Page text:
An inheritance trust, usually called a testamentary trust, is a trust that is created by language contained in the last will and testament of the trust grantor. Since the trust does not go into effect until the grantor dies, it is considered an irrevocable trust under state probate law. Although the basic principles applicable to the termination of a testamentary trust are accepted by all states, procedures and details vary from state to state.
Research the law of your state concerning the termination of an irrevocable trust. Many states have enacted most of the terms of the Uniform Trust Code. Under the Uniform Trust Code, an irrevocable trust, including a testamentary trust, may be modified if all beneficiaries consent and "continuance of the trust is not necessary to achieve any material purpose of the trust."
Read More: Does an Irrevocable Trust Automatically Terminate Upon a Certain Date?
Examine the trust deed to determine if its wording reveals any obvious purposes for the trust. Courts are reluctant to terminate a trust if doing so violates the clear intentions of the grantor, even if he is dead. A Massachusetts court, for example, refused the request of a sole beneficiary to terminate an irrevocable trust because he sought release of the funds prior to the date that the grantor had specified in the trust deed.
Obtain the consent of all trust beneficiaries to the termination of the trust. This might be impossible in some states if any of the beneficiaries are under 18, or if the trust has unborn beneficiaries: "Mary's children," for example, if Mary is childless. Courts in states that have enacted the Uniform Trust Code are empowered to terminate a testamentary trust without the consent of all beneficiaries if the court is satisfied that the interests of the unrepresented beneficiaries are adequately protected.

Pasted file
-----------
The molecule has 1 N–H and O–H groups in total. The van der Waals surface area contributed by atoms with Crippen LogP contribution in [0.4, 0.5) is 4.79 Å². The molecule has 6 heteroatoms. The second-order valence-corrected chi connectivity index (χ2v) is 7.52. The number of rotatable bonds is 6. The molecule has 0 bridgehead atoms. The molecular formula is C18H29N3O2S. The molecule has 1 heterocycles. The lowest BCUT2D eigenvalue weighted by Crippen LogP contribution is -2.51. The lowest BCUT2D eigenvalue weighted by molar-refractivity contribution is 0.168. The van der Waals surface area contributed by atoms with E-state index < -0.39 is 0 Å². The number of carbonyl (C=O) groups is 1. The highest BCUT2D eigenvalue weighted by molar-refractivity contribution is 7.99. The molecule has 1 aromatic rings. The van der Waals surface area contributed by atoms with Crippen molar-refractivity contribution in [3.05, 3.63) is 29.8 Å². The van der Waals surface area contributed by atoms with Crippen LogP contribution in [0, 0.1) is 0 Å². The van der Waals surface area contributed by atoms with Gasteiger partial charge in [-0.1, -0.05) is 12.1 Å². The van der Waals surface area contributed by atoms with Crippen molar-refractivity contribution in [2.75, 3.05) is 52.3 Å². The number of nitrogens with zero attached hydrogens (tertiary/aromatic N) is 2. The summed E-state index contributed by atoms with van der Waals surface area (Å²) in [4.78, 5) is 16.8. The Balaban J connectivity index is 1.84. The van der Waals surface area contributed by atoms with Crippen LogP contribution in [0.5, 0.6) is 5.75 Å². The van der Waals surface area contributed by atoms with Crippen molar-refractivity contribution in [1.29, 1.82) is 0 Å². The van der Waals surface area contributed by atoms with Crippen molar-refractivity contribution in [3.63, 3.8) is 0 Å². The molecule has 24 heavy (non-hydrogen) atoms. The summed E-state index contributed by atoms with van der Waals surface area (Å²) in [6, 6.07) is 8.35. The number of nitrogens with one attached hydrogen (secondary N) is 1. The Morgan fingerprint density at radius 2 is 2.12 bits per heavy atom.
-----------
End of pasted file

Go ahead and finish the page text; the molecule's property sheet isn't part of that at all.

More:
Demand a written accounting of the disposition of trust assets from the trustee. The accounting must include an inventory of remaining trust assets and a list of expenses for administering the trust. A court may terminate a trust if it is uneconomical -- in other words, if the expenses of maintaining the trust are high compared to its remaining assets. Even if the trustee opposes the termination of the trust, he is legally obligated to distribute periodic accounting statements to beneficiaries.
Prepare and file necessary paperwork with the probate court with jurisdiction over the deceased grantor's estate. Although this paperwork varies from state to state, it is likely that you will have to prepare a petition for termination of the trust, a consent to termination of the trust signed by all beneficiaries or their representatives, an accounting statement prepared by the trustee, and a proposed termination order for the judge to sign. The termination petition must state the legal grounds for termination of trust -- that the trust was established to provide university educations for the grantor's children and they have already received university degrees, for example. The court will set a date and time for the hearing and notify you. If it requires the presence of all beneficiaries, it will notify them as well.
Collect evidence that supports your grounds for terminating the trust -- the university diplomas of all beneficiaries, for example.
Attend the hearing scheduled by the court. Bring the trust deed along with the evidence supporting your grounds for terminating the trust. You may be required to testify. If your petition is approved, the court will issue an order terminating the trust and send you a certified copy.
Deliver a certified copy of the court order to the trustee. This will authorize him to liquidate trust assets and distribute them to beneficiaries as specified in the order.
If the trust goes into operation while the grantor is still alive, it is a living trust, not a testamentary trust. A living trust is not subject to probate. If it is irrevocable, you may need a court order to terminate it.
David Carnes has been a full-time writer since 1998 and has published two full-length novels. He spends much of his time in various Asian countries and is fluent in Mandarin Chinese. He earned a Juris Doctorate from the University of Kentucky College of Law.